Compared to what is required to enter any serious profession, teacher education is a joke.
A cursory comparison illuminates this reality. Let's match up the preparation of podiatrists with that of teachers. Before admission to a four-year college of podiatric medicine, potential feet fixers must complete at least three years of demanding pre-medical study at an accredited college or university and also score well on the rigorous medical college admissions test.
Should they be admitted they must satisfactorily complete two years of tough classroom instruction,in courses such as anatomy, biochemistry, biomechanics, pathology, pharmacology, and physiology. This is followed by two years of clinical training and practice. Graduates earn the degree of Doctor of Podiatric Medicine; but the majority continue their training for from one to four years in hospital residency programs.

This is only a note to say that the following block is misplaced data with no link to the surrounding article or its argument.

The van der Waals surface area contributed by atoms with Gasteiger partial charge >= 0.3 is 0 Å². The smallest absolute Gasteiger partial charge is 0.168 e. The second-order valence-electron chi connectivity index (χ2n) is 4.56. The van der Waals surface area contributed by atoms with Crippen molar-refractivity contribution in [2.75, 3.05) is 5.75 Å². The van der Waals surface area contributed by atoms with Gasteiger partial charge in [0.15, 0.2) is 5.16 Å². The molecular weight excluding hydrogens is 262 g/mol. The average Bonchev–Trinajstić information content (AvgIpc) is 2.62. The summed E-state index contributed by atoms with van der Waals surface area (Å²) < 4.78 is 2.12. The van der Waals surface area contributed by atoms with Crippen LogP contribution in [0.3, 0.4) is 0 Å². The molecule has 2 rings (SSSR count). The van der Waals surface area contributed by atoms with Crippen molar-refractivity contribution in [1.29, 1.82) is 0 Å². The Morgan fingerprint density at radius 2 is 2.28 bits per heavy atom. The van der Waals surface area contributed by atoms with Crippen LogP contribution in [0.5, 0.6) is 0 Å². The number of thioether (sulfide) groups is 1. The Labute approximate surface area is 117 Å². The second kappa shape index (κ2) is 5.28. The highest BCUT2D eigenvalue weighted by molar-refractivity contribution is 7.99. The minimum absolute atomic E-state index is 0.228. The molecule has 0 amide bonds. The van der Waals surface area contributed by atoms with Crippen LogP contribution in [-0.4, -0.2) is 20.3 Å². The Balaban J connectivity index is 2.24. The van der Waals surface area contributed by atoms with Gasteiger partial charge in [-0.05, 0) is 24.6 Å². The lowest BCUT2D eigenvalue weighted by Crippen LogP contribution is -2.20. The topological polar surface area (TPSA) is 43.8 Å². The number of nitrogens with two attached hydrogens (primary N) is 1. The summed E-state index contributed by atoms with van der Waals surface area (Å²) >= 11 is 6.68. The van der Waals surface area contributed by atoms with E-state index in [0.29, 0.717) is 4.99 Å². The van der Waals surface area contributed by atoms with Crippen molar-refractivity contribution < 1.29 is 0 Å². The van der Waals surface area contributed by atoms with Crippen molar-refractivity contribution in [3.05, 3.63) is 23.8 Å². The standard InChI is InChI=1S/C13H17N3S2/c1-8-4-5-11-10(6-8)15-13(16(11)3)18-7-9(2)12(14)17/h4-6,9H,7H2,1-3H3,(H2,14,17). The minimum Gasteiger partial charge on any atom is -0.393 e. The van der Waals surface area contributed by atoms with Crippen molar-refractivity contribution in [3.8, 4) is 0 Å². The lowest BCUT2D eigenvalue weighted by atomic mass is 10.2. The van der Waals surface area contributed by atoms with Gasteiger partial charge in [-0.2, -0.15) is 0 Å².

Now let's take a look at teacher preparation. Aspiring teachers merely must complete high school and then gain admission to any one of the hundreds of colleges and universities, many of them third or fourth tier, that prepare teachers. Here they experience underfunded, weak kneed, undergraduate teacher preparation programs that serve as school cash cows. After their often weak-kneed course work there is a semester of student teaching with a supervising teacher whose primary qualification is their willingness to put up with it. Pass a couple of state required tests and a brand new teacher is born. Does this seem too demanding? Be of good cheer, there are alternative routes that require far less effort.
It's not that teaching is easier than podiatry. There is at least as much to be known about teaching, learning and human development as there is about bunions, hammer toes and plantar warts. As a matter of fact, there may be a good deal more to know. But we don't value our kids as much as we do our foot comfort . End of story.
See ”Teach for America" at Teach for America